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Hong Kong's fight and the future of China

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24 October 2014 14:30

'The umbrella revolution won't give Hong Kong democracy, protesters should stop calling for it' says Eric X Li, a vocal advocate of the CCP's authoritarian model. 'This is about inequality, not politics, so democracy can't fix the problem.'

Actually, if Hong Kong did have universal suffrage, it is quite conceivable its citizens would elect a populist leader running on redistributive policies. 'Tyranny of the majority' is precisely what Hong Kong's elites fear. Chief Executive CY Leung crassly told foreign reporters this week that allowing public nominations for his post 'would give too much power to poor and working-class residents.' Inequality is a major source of unhappiness and property is the root cause of Hong Kong's inequality. A progressive populist could raise Hong Kong's tax rate and flood the real estate market with land and free housing.

Li is wrong that universal suffrage couldn't bring that about.

But what about his broader arguments? Eric Li praises China's government as responsive, meritocratic and efficient, especially in delivering economic development. He further argues that it is representative because it is politically, and not just economically, legitimate and practices a consultative, 'consensual' style of executive deliberation. China has the system that's right for its present needs, Li argues, and surveys of citizen satisfaction would concur. By contrast, Li can fluently cite a dismal litany of failed electoral democracies.

Francis Fukuyama addresses this paradox in his latest book, Political Order and Political Decay: From the Industrial Revolution to the Globalization of Democracy. He says that a well-functioning society needs three building blocks: a strong state, rule of law and public accountability, delivered in that sequence. Hong Kong's protesters are demanding the third element, while China itself works on the second, so perhaps the tension between them is understandable. China's state media has praised Fukuyama's book as a vindication of its cautious, paternalistic approach. Fukuyama himself has wondered where China is heading. He argues that China, which built a modern state two millenia before Europe, still lacks an impersonal, impartial legal system.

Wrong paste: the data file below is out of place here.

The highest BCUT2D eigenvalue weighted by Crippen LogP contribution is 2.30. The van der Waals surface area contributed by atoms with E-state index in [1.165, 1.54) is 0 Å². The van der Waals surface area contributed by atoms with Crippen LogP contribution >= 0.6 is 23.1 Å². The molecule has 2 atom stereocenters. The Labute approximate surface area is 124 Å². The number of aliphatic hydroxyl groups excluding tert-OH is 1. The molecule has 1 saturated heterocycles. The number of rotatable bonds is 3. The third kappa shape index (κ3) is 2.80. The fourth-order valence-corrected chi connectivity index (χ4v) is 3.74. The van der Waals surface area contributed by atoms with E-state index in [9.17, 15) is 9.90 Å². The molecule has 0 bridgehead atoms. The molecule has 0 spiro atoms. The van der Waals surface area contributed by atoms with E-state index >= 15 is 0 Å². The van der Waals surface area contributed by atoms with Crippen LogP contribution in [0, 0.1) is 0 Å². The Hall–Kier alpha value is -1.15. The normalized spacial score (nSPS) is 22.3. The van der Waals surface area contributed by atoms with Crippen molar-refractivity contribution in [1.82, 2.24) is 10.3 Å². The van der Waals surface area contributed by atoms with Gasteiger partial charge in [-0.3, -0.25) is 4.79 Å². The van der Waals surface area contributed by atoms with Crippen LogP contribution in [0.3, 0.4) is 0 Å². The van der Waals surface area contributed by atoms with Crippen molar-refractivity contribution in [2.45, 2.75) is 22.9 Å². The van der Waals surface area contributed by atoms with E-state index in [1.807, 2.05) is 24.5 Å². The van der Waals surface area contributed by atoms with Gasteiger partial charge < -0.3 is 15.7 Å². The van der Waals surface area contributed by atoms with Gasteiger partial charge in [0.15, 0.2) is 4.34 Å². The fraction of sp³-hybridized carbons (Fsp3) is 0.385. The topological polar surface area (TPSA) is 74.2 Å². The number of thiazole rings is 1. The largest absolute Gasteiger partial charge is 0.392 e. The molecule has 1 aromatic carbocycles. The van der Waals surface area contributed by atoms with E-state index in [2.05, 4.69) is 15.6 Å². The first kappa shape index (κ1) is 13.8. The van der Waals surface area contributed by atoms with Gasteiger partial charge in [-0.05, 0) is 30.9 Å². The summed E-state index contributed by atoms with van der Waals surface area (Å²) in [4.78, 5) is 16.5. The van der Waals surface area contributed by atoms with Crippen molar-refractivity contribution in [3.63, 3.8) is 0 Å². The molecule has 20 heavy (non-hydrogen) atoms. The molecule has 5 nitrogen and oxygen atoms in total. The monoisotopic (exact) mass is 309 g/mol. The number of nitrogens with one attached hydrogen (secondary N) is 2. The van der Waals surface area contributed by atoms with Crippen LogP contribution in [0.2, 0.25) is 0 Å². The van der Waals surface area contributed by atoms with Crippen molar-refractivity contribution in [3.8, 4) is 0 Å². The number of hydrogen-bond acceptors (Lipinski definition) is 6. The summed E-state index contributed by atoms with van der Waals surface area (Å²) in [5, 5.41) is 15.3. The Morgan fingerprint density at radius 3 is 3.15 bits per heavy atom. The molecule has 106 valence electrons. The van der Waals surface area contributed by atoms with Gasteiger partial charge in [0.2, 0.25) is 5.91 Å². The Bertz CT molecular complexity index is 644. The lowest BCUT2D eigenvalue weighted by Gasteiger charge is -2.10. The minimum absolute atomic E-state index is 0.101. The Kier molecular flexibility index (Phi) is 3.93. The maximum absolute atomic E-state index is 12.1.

The Communist Party's Fourth Plenum this week focused on 'governance according to law.' The Plenum may disappoint foreign observers, but Xi Jinping rightly wants 'power confined within a cage' of regulation, meaning a continued draconian campaign on corruption, less local interference in courts, and hopefully a lower caseload for judges and improved transparency in sentencing. Xi Jinping's political actions have been strongly centralising, and it is clear Communist Party rule will be strengthened. Officials offer a circular justification: the Party wrote the law, so there is no conflict between its authority and the proper application of justice. 

Hu Shuli writes this week that China's original 1979 'rule of law' was a traumatised reaction to the Cultural Revolution's 'rule of the people.' Today the Party's power over society is immensely greater. She courageously opines that now 'the rule of law is fundamentally incompatible with an authoritarian system.' But a true 'separation of powers' is not going to happen; in fact the term is an official taboo. Even 'constitutionalism' is seen as a seditious attack on 'the people's democratic dictatorship'.

The country has no shortage of laws; it's the selective prosecution of them that's the problem. Foreign legal scholars like Jerome Cohen and Carl Minzner have expertly documented an arbitrary 'rule by law' culture that has undermined societal trust by created an overweening, unanswerable bureaucracy.

Which brings us back to the problem of Hong Kong, the well-functioning civil society without a vote. The students on the street are fighting for freedoms they already possess, as much as the right to new ones. They mistrust the Party's monopoly over all forms of power, including the judiciary and the media, and there is fear of a regression of public accountability.

It is worth considering that we are already almost 20 years into the 50-year 'One Country Two Systems' framework. We cannot imagine how China will look in 2047; yet on current trends its legal system will still be vastly different than Hong Kong's. Probably in another decade, the reality of that impending collision will start to sink in. History may record Occupy Central as the first tremor of concern.

Photo courtesy of Flickr user Pasu Au Yeung.

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